A number of recent studies, suggest that many CEO’s view marketers as lacking in business credibility. Why? Because marketers often fail to demonstrate how marketing activities contribute to the business. How do you know if your CEO thinks you could be doing a better job of moving the needle for the business? These phrases often reflect a C-Suite that may want to see something more from its marketing organization.
- Marketing needs to be more accountable.
- Marketing needs to produce better-qualified opportunities for the sales organization.
- Marketing needs to provide the right data, analytics and insights to help the organization be more effective and efficient at customer acquisition and retention.
As a marketer you’re probably saying, “We are accountable, we track and report on numerous metrics, such as response rates, webinar participants, site visitors, etc. Unfortunately these type of metrics, known as output-metrics don’t really answer the C- Suite’s question, “So What?” This very question suggests that marketers need to do something differently. Research from VisionEdge Marketing, the CMO Council, and others have found that marketers who improve alignment and accountability between marketing activities and business outcomes have better credibility with the leadership team. These marketers develop outcome-based metrics.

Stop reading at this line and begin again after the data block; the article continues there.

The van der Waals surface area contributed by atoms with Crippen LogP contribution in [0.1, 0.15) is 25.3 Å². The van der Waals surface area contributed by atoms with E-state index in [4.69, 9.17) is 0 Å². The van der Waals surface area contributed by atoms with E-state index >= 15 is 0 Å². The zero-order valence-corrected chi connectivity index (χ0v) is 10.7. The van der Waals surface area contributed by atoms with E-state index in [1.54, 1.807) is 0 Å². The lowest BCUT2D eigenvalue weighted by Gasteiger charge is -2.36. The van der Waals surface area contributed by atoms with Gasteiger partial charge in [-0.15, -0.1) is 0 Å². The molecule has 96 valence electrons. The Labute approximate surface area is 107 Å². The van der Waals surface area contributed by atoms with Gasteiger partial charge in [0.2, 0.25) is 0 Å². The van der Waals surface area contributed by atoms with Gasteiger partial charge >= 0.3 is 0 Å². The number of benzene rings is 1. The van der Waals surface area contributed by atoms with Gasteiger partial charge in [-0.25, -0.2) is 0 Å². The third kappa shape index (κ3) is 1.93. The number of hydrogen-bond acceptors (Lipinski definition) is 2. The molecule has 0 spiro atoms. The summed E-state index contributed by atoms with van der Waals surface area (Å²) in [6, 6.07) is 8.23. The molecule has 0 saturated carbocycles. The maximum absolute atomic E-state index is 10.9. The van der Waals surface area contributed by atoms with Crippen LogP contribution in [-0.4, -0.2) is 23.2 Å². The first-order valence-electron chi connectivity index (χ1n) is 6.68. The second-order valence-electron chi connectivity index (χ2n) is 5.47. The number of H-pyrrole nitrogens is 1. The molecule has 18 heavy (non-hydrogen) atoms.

- Prove that marketing is helping the organization acquire more customers faster and cost-effectively.
- Reveal how marketing is helping the company keep valuable customers and reducing defections.
- Show how marketing is helping grow business with existing customers and increasing the rate of adoption of more products from these customers.
For many marketers this is easier said than done, because so many marketers are stymied by a lack of processes, skills, and tools. Without these, many marketing teams end up racing breathlessly from tactic to tactic, without any resources to help set performance targets and/or assess what efforts are actually producing business results. What must change? Marketing needs the infrastructure in place to enable the team to run itself like a business.